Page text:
In all democracies, whether presidential or parliamentary, the chain of political delegation is a complex process involving a multitude of principals, many of which are frequently replaced. This presents common-agency problems for bureaucrats and politicians—that is, they must be answerable to many different principals. The fractured and temporally unstable nature of democratic leadership makes political oversight of bureaucracy a particularly problematic link in the process by which the government is controlled by citizens. Legislatures can mitigate the agency problems associated with delegation using one of four approaches: contract design, screening/selection, monitoring/reporting requirements, and institutional checks. Thischapter examines the common-agency problem and the legislative control of the bureaucracy. It begins with a review of the positive and normative literature on delegation and oversight. More specifically, it considers the normative debate on who should control the bureaucracy, as well as the positive debate on who actually controls the bureaucracy. It concludes by addressing research frontiers in the study of oversight.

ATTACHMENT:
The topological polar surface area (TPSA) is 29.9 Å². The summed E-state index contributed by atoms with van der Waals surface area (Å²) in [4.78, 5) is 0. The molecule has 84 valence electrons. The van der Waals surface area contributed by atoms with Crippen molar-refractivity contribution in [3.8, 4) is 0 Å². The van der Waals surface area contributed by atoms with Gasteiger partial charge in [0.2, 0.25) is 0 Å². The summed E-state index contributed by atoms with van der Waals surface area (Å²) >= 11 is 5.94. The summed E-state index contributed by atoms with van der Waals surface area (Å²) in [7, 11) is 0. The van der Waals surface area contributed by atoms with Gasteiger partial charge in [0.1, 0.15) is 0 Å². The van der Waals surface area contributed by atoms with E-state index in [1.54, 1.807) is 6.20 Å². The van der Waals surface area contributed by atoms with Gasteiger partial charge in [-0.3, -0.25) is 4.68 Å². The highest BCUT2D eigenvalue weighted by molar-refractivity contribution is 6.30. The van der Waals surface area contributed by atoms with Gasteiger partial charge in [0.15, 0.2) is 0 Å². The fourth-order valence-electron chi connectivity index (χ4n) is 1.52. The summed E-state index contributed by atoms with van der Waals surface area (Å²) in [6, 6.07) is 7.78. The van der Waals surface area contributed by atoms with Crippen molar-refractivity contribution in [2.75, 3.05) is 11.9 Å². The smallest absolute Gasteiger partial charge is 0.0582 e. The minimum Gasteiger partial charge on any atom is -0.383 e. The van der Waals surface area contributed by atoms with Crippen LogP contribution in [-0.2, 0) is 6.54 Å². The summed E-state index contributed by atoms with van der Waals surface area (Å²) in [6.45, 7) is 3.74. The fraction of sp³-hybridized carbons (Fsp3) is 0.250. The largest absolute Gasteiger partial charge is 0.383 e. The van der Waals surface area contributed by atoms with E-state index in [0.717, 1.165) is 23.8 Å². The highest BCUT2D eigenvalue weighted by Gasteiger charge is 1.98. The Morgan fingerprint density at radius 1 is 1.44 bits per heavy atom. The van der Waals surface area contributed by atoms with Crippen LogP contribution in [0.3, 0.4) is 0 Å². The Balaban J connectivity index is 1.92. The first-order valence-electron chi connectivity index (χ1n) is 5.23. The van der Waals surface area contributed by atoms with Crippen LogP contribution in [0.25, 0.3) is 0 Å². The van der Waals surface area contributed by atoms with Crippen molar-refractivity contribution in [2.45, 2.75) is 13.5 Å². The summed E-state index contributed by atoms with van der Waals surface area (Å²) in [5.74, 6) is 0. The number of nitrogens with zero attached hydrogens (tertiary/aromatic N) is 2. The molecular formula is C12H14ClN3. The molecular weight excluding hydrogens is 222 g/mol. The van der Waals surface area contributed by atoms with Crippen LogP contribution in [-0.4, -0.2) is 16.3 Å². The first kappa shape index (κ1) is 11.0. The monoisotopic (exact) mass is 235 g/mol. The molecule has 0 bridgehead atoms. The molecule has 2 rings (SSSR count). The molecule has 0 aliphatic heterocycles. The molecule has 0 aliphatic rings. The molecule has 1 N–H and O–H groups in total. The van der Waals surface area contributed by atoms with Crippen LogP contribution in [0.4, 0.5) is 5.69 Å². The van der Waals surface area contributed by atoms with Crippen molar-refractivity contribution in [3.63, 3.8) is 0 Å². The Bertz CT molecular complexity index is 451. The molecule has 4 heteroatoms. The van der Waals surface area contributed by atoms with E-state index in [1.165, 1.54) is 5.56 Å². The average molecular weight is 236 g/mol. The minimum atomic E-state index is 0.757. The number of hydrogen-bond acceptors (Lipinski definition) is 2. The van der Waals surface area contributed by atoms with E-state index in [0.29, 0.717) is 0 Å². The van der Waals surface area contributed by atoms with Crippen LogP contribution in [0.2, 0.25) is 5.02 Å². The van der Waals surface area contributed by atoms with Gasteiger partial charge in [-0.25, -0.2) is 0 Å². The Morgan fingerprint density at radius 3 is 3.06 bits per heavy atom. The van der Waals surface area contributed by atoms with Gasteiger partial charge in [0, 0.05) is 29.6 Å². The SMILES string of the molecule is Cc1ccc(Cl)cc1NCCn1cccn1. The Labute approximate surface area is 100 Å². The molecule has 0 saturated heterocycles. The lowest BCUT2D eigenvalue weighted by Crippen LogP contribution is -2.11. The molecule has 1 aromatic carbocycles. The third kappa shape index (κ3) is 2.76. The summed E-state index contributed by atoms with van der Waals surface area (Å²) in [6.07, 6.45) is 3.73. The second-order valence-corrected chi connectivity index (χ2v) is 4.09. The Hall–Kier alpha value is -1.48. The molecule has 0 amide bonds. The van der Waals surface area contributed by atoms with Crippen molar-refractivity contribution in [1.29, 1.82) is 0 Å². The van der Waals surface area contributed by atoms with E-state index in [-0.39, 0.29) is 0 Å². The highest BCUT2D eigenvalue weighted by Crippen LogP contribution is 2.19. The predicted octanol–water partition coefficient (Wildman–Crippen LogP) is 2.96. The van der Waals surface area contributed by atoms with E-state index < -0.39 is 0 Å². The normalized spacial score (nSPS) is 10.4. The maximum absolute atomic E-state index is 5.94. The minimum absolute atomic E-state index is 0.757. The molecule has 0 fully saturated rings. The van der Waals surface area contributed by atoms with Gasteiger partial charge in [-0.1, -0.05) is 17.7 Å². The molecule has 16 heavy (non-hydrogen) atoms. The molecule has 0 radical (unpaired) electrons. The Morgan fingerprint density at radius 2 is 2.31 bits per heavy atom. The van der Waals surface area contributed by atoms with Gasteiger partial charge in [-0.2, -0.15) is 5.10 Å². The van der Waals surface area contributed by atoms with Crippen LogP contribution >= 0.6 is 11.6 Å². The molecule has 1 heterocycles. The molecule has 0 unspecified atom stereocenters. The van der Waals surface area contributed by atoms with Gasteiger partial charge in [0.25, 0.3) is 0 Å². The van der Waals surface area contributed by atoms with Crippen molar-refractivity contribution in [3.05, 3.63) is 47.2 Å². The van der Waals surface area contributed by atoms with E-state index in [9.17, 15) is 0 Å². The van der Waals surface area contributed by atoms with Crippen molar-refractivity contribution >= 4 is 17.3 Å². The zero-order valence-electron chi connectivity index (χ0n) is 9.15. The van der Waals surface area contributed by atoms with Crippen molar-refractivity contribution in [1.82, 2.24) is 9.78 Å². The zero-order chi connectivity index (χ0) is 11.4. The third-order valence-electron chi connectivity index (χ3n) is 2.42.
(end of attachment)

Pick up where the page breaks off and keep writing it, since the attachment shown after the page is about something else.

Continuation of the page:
The Italian Communist Party (PCI) has been the subject of sustained scholarly attention. The narrative of its development over the postwar period and beyond the fall of Soviet Communism is well chronicled. The structure and evolution of support for the Communist Party has received less attention. This chapter draws upon a rich vein of sociological research to show how support for the PCI moved grew beyond the boundaries of its ideological core, and how it shrank back down to that solid central component. In part, this research shows the strength of popular allegiance to the organization structure of the party; in part it shows the resilience of Italian communist “sub-culture.” The co-option of opposition both outside and within the party was also important. The PCI effectively ceased to exist in 1991 and yet its legacy extends to today’s Democratic Party.